Most people have no idea what rare earth elements are, but a wide array of the technologies that we use every single day are dependent on them. Without rare earth elements, we would have no hybrid car batteries, flat screen televisions, cell phones or iPods. Without rare earth elements, the entire “green economy” would not be able to function, because almost all emerging green technologies use them. Not only that, but rare earth elements are used by the U.S. military in radar systems, missile-guidance systems, satellites and aircraft electronics. Without rare earth elements, the U.S. military (and militaries all over the globe) would not be able to function. There are 17 key rare earth elements that we rely on every day. But there is a huge problem. China owns more than 85 percent of the known global reserves of rare earth elements. Right now, the rest of the world is absolutely dependent on China’s exports of these metals. Without these Chinese exports, the western world would quickly run out of these precious resources. But in just a few years, the rapidly expanding Chinese economy will gobble up the entire domestic production of Chinese rare earth elements. So what will the rest of the world do at that point?
This is a major problem that you aren’t hearing a lot about in the mainstream news.
But analysts are now predicting that by 2012 this could be a tremendous crisis.
So exactly what are rare earth elements?
Well, rare earth elements are a group of 17 relatively rare chemical elements that you can find on the periodic table. These rare metals have names you may not be familiar with such as lanthanum, cerium, tantalum, neodymium and europium. As mentioned above, they are used in products that we use every day such as laptop computers, iPhones, magnets, catalytic converters, night vision goggles and wind turbines. These metals are not well known, but they are absolutely crucial to our way of life.
So what is going to happen when we start running out of them?
According to The Independent, the move towards “green technology” will cause a dramatic increase in demand for rare earth metals in the years ahead. In fact, it is being projected that the world will need 200,000 tons of rare earth elements by the year 2014.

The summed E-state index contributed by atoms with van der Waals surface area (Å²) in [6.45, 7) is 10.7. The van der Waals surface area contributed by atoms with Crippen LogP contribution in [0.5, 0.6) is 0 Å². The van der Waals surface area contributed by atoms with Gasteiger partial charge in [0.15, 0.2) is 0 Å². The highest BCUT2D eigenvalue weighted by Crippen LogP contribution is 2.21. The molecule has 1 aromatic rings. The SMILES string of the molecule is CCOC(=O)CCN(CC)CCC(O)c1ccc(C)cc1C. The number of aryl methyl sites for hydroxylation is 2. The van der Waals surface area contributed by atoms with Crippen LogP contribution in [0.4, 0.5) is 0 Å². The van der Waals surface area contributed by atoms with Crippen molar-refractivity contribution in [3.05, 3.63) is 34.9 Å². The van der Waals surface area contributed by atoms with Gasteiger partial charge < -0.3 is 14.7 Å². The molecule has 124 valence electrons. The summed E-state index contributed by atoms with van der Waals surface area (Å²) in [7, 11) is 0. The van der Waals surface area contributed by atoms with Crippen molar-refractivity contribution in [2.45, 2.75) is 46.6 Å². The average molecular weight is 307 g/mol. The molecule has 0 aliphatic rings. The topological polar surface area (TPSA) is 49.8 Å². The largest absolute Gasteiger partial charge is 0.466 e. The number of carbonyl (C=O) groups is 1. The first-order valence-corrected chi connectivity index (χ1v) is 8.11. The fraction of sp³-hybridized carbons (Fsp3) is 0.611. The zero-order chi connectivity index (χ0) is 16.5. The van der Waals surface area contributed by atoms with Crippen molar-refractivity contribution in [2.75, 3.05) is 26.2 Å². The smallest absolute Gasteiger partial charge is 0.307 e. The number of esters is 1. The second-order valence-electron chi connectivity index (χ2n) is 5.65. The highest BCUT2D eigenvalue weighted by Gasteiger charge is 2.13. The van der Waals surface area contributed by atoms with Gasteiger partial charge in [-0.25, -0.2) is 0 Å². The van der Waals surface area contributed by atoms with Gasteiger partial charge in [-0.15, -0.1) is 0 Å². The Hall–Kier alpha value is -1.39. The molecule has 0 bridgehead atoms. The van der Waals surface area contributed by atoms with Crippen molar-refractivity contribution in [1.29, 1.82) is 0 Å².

But analysts fear that China may drop exports of rare earth elements to exactly zero tons by 2012.
Can anyone else see a problem forming?
Last summer, one leaked report indicated that Chinese authorities were already considering a complete export ban of the most critical of the rare earth elements.
But while we may speculate when the complete ban is coming, the truth is that China has already moved to dramatically cut back exports of the metals.
China recently announced that they have cut export quotas for rare earth elements by 72 percent for the second half of 2010. The U.S. government reacted quite angrily to this news and warned that this could potentially cause a trade war.
TechNewsDaily recently quoted W. David Menzie, chief of the international minerals section at the U.S. Geological Survey, regarding the coming shortage of rare earth elements….
“Countries and companies that have or plan to develop industries that need rare earth minerals to make products are concerned about China’s growing consumption, which they fear will eliminate China’s exports of rare earths.”
So what needs to be done?
Well, nations and corporations that use rare earth elements need to start weaning themselves off the supply coming from China.
But there is a huge problem.
That cannot be done overnight.
According to a recent report by the U.S. Government Accountability Office, building an independent U.S. supply chain for rare earth elements could take up to 15 years.
So what in the world will we do until then?
That is a very good question.
The truth is that those running the U.S. government are just not very good at thinking strategically.
The U.S. Government Accountability Office report mentioned above lists Mountain Pass, California as perhaps the largest non-Chinese rare earth deposit in the world.
But it almost fell into Chinese hands unnoticed.
You see, the mine in Mountain Pass is owned by Unocal, and in 2005 a Chinese bid for Unocal almost succeeded.
Yes, the Chinese were trying to strengthen their monopoly on rare earth elements and it almost worked.
Not that they don’t have the rest of the world in a very difficult situation already.
The truth is that if China cut off the export of all rare earth elements to the rest of the world tomorrow, it would throw the global economy into absolute chaos.
That is a lot of power for China to have.
Let’s just hope they don’t use it any time soon.
uh oh… one of those uh huh moments. we need to look at all these green technologies and ask ourselves how sustainable are they really?